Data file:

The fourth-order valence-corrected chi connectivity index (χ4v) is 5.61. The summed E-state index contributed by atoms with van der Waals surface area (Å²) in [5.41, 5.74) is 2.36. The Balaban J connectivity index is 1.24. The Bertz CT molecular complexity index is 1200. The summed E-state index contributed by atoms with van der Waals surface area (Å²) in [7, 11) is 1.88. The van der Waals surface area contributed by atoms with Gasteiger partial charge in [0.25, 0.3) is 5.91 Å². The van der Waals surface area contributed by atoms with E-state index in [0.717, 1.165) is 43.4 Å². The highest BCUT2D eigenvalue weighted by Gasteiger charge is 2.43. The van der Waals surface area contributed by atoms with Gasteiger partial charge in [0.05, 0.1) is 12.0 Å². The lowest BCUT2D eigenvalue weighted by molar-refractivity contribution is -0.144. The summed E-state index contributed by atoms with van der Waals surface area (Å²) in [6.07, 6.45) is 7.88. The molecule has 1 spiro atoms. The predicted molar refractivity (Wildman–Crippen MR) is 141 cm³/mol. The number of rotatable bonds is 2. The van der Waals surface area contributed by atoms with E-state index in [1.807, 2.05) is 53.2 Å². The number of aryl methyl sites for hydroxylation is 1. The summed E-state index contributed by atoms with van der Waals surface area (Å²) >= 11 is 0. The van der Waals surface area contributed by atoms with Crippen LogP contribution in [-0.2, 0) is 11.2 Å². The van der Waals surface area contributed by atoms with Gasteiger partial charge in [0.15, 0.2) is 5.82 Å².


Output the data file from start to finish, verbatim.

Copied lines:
The fourth-order valence-corrected chi connectivity index (χ4v) is 5.61. The summed E-state index contributed by atoms with van der Waals surface area (Å²) in [5.41, 5.74) is 2.36. The Balaban J connectivity index is 1.24. The Bertz CT molecular complexity index is 1200. The summed E-state index contributed by atoms with van der Waals surface area (Å²) in [7, 11) is 1.88. The van der Waals surface area contributed by atoms with Gasteiger partial charge in [0.25, 0.3) is 5.91 Å². The van der Waals surface area contributed by atoms with E-state index in [0.717, 1.165) is 43.4 Å². The highest BCUT2D eigenvalue weighted by Gasteiger charge is 2.43. The van der Waals surface area contributed by atoms with Gasteiger partial charge in [0.05, 0.1) is 12.0 Å². The lowest BCUT2D eigenvalue weighted by molar-refractivity contribution is -0.144. The summed E-state index contributed by atoms with van der Waals surface area (Å²) in [6.07, 6.45) is 7.88. The molecule has 1 spiro atoms. The predicted molar refractivity (Wildman–Crippen MR) is 141 cm³/mol. The number of rotatable bonds is 2. The van der Waals surface area contributed by atoms with E-state index in [1.807, 2.05) is 53.2 Å². The number of aryl methyl sites for hydroxylation is 1. The summed E-state index contributed by atoms with van der Waals surface area (Å²) >= 11 is 0. The van der Waals surface area contributed by atoms with Crippen LogP contribution in [-0.2, 0) is 11.2 Å². The van der Waals surface area contributed by atoms with Gasteiger partial charge in [0.15, 0.2) is 5.82 Å².